Last night, Bernice and I decided that whenever we drive away from a place where we were ministering, e.g. a church where I had just preached, we will play the Mission Impossible theme song on the car CD player and wear black sunglasses. OK, maybe watching Mission Impossible 3 on HBO may have had something to do with our decision. But it had more to do with the fact that I had almost collapsed from the weight of preaching about God at a camp I was taking.
On the evening of Wednesday June 11th, I preached on Moses’ encounter with God at the burning bush as recorded in Exodus 3. I had preached on this passage many times before. This time round, in the moments leading upto the sermon, I suddenly felt overwhelmed by the weight of the responsibility of preaching on YHWH. Who was I, sinful and limited, to dare talk about the divine? I can’t explain why this reality didn’t hit me so hard the previous times I had expounded this passage. I just know that two nights ago, the sheer madness of standing and speaking for, and about, God, felt like Mission Impossible.
In fact, I felt that I hadn’t done particularly well during the four sermons I preached for the camp. I had preached this series before. I recalled other occasions when everything fell into place. The delivery was smooth, the connection with the congregation palpable, the jokes went down well, the people were appreciative. This time round, I was struggling for words, I laboured to explain key theological terms. And I even forgot Isaac’s name at a critical point of one of the sermons.
No, I am not imagining things. I have been preaching for a long time now and I roughly know if things are flowing smoothly. Or not. Bernice confirmed that I was struggling at parts and she should know. By now my beloved has heard me preach many times. Ths was not one of my better performances.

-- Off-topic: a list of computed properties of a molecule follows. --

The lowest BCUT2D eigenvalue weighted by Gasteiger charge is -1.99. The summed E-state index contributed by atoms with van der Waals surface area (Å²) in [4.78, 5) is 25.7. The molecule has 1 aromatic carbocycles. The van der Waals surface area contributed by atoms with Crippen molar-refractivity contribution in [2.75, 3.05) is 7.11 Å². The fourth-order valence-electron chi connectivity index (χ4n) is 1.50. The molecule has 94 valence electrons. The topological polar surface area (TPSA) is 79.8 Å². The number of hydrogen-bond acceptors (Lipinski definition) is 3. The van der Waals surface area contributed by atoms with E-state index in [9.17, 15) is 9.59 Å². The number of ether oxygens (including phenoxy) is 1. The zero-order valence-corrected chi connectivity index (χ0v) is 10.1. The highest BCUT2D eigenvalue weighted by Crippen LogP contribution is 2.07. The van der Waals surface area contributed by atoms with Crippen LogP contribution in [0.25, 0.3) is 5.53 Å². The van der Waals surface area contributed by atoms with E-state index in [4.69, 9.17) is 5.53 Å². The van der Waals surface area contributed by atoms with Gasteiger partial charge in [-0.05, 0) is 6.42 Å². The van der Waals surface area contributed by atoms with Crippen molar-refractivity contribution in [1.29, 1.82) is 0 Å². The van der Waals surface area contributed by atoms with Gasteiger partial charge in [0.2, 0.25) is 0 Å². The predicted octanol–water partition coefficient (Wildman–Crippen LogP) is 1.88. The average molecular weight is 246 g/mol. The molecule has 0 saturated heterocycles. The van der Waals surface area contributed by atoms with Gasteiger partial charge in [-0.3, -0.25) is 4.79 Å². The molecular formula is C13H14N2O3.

You may or may not be surprised to hear that many at the camp reported that God had spoken significantly to them during the sermons. I was dazed, taken aback by the magnitude and depth of the responses to the talks. Fortunately I had been in ministry long enough to recognise what had happened. I believe most of us who preach on a regular basis would have come across this paradox.
There are times when you preach really well. You applied everything you learned in homiletics class. You put all your hard-earned experience on preaching into the mix. And you had preached well. You were happy with the sermon. But nothing much had happened. The sermon fell flat.
In contrast there are times when you felt that you had blown it. Perhaps you had a sore throat and your voice was a hoarse whisper, and nothing the sound engineer did could salvage your delivery. Perhaps it was a tough topic and you were nervous and you spoke at a speed that broke the speed limit. It could be a week where there were just so many unexpected pastoral emergencies that you couldn’t give the sermon the preparation time it deserved. You know you had done a poor job. But then God shows up. And lives are touched. Or a revival breaks out. As a result of your poor sermon.
Those of us in the trade recognize this phenomenon. Once in awhile God does this — choosing not to bless a sermon where we think we have been so clever, and blessing mightily a sermon where we have done poorly — to remind us who is the main partner in the act of preaching.
Unless we are completely mad, preachers understand that preaching is a collaboration between God and man. Preaching is divine-human partnership. It’s just that sometimes, we forget who is the senior partner. Especially when we have gained some reputation as a preacher. The danger is that the preacher feels that preaching is primarily his or her show. And that God is there just to assist him or her. We forget that it is the Almighty who is the primary speaker and that He condescends to speak life to humanity. And that He further condescends to use fallible human beings as His mouthpieces.
Who am I to speak for YHWH? In truth I will never be qualified enough. But preaching, finally, is not about me. It’s about God. When Moses is told that he is to go to Pharaoh to bring the Israelites out of Egypt, this is his response: “Who am I that I should go to Pharaoh and bring the Israelites out of Egypt?” (Exodus 3:11 TNIV) This is God’s reply: “I will be with you.” (Exodus 3:12a TNIV)
Look closely. God didn’t answer Moses’ question. He didn’t try to convince Moses why he had the correct credentials for his calling. Instead, God reminds Moses of the most important thing he needs to know. If he were to obey God’s call, God Himself would be with Him. YHWH, the Creator of heaven and earth will be with Moses to enable him to accomplish his mission. Moses was to trust in God and not in his own abilities. So “Who am I” is the wrong question. The right question is “Who is YHWH,” because our adequacy is in Him, not in ourselves.
So yes, speaking for God is truly mission impossible. But it happens because the Almighty humbles Himself to use fallible, imperfect human beings as His messengers. He chooses to give us His treasures in jars of clay (2 Corinthians 4:7). It is all grace.